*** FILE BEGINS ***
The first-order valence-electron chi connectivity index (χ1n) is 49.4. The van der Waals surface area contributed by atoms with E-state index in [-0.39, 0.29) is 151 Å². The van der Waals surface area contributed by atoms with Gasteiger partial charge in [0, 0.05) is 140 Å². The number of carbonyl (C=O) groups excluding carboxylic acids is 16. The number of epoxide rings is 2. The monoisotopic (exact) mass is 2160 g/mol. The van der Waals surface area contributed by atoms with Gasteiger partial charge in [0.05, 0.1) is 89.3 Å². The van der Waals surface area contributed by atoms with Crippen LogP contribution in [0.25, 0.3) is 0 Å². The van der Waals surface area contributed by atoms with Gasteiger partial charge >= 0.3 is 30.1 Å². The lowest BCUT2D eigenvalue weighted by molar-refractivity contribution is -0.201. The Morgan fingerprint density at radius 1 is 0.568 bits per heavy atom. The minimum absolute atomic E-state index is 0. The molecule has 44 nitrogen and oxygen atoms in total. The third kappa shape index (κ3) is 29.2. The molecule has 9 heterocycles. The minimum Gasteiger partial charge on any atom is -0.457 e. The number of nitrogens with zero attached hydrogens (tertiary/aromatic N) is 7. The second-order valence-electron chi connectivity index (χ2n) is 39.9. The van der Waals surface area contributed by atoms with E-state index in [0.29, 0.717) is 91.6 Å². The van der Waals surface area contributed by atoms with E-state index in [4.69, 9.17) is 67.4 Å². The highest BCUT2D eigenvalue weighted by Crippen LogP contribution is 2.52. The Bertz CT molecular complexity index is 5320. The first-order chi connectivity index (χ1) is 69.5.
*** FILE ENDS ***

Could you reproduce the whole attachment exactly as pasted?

The first-order valence-electron chi connectivity index (χ1n) is 49.4. The van der Waals surface area contributed by atoms with E-state index in [-0.39, 0.29) is 151 Å². The van der Waals surface area contributed by atoms with Gasteiger partial charge in [0, 0.05) is 140 Å². The number of carbonyl (C=O) groups excluding carboxylic acids is 16. The number of epoxide rings is 2. The monoisotopic (exact) mass is 2160 g/mol. The van der Waals surface area contributed by atoms with Gasteiger partial charge in [0.05, 0.1) is 89.3 Å². The van der Waals surface area contributed by atoms with Crippen LogP contribution in [0.25, 0.3) is 0 Å². The van der Waals surface area contributed by atoms with Gasteiger partial charge >= 0.3 is 30.1 Å². The lowest BCUT2D eigenvalue weighted by molar-refractivity contribution is -0.201. The Morgan fingerprint density at radius 1 is 0.568 bits per heavy atom. The minimum absolute atomic E-state index is 0. The molecule has 44 nitrogen and oxygen atoms in total. The third kappa shape index (κ3) is 29.2. The molecule has 9 heterocycles. The minimum Gasteiger partial charge on any atom is -0.457 e. The number of nitrogens with zero attached hydrogens (tertiary/aromatic N) is 7. The second-order valence-electron chi connectivity index (χ2n) is 39.9. The van der Waals surface area contributed by atoms with E-state index in [0.29, 0.717) is 91.6 Å². The van der Waals surface area contributed by atoms with E-state index in [4.69, 9.17) is 67.4 Å². The highest BCUT2D eigenvalue weighted by Crippen LogP contribution is 2.52. The Bertz CT molecular complexity index is 5320. The first-order chi connectivity index (χ1) is 69.5.